Unfortunately, it can be difficult to capture the vivid colors of a landscape in a photo.
This is especially true when shooting high-contrast scenes with a bright sky and dark foreground.
The iPhone camera struggles to capture the color and detail in the bright and dark areas at the same time.
The colors can end up too bright or too dark. And then the colors lose their impact.
Fortunately, there’s a way around this problem. And it’s super simple.
You just have to use HDR.
HDR is an iPhone camera setting that allows you to capture enhanced color and detail in your photos.
When you use HDR, the iPhone can capture more color in both the bright and dark areas of the landscape.
So, how do you activate HDR in the iPhone camera app?
First, you’ll need to check your HDR settings in the Settings app. Go to the home screen of your iPhone. Tap Settings, then Camera. Now, turn off Smart HDR (Auto HDR on older iPhones.)
Turning off Smart HDR means you can activate HDR manually from the iPhone’s Camera app.
While you’re in the Settings app, make sure that Keep Normal Photo is turned on. This will give you a backup non-HDR photo in case you don’t like the HDR effect.
Now open the Camera app.
You’ll see the HDR icon at the top of the screen. The icon appears with a line through it when it’s switched off. So if necessary, turn HDR on by tapping HDR (so it appears without a line as shown below).
(On older iPhones, you’ll need to tap On when you tap the HDR icon.)
Now you can shoot beautiful HDR landscape photos.
And the colors will look so much better.
5. Include Foreground Interest To Captivate The Viewer
When it comes to colorful landscape photography, light is key.
But composition matters, too.
Because capturing colors is great.
But if you don’t compose the photo in a way that emphasizes the colors…
…then the whole shot loses impact.
Fortunately, there are a few simple composition guidelines you can follow. They’ll ensure that you create stunning compositions–with little effort!
Here’s the first guideline:
Include foreground interest.
In other words, put something in the foreground of your photo–something that will grab people’s attention.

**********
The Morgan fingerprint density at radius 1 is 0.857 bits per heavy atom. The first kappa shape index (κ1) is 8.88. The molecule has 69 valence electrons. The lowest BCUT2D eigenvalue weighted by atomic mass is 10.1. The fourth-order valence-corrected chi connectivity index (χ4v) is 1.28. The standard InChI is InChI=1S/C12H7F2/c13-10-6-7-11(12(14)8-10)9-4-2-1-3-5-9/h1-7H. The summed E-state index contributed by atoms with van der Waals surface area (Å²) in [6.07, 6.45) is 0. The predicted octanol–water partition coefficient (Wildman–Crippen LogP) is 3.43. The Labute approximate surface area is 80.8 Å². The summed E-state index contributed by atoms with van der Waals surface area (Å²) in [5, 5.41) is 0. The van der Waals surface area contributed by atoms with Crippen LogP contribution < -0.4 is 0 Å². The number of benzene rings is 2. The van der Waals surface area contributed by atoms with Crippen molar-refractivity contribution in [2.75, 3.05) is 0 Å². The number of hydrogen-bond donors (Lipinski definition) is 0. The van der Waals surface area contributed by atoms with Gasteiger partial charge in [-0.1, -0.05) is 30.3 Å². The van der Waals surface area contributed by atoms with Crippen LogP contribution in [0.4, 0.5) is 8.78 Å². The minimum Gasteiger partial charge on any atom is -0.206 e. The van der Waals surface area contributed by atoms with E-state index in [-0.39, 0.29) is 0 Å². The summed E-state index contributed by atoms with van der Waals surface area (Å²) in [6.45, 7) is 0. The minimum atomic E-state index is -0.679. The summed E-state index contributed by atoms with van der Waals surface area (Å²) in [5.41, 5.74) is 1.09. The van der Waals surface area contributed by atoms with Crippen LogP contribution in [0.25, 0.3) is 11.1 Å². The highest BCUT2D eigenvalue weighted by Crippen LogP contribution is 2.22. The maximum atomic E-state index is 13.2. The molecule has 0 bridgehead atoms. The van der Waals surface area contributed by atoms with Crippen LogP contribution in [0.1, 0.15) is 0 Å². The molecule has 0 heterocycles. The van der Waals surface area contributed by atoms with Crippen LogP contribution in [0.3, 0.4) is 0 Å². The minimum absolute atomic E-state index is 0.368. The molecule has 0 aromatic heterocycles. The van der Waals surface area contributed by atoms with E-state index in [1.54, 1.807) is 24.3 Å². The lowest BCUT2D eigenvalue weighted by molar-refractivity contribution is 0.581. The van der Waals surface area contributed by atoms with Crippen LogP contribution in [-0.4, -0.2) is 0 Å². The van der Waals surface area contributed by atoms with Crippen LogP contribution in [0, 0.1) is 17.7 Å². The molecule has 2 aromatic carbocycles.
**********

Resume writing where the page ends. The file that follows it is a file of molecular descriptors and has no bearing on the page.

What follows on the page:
For instance, you might include a rock in the foreground. You might include a plant or tree trunk. You might even include a person.
Just make sure that you get close to the foreground interest with your iPhone.
Bring the camera close–so that the object of interest looms in the foreground, large and obvious.
Why is foreground interest so valuable?
Because foreground interest draws the viewer into the photo. It captivates them–and makes them hunger for more.
When it comes to colorful landscapes, you want to draw the viewer in with some foreground interest.
If you can do that, you’ll create some truly powerful photos.
6. Simplify The Shot For The Most Beautiful Compositions
Here’s the second composition guideline for you:
To capture beautiful compositions…
…simplify your shots.
In other words, remove all distractions.
Make sure that the true subject of your photo has nothing to compete with.
If you do this, the colors in your photo will really pop.
If there are some stray branches at the top of your shot, change your position. Reframe so that those branches are gone.
If there are any distracting leaves in the foreground of your shot, take a few steps to the right or left. Make sure that the leaves disappear.
You should also strive to only include one or two subjects in your photos.
You absolutely don’t want to confuse the viewer.
Instead, you want to hit them over the head with your subject. Make it clear where they should be focusing!
If you can do this, then your shots are guaranteed to blow people away.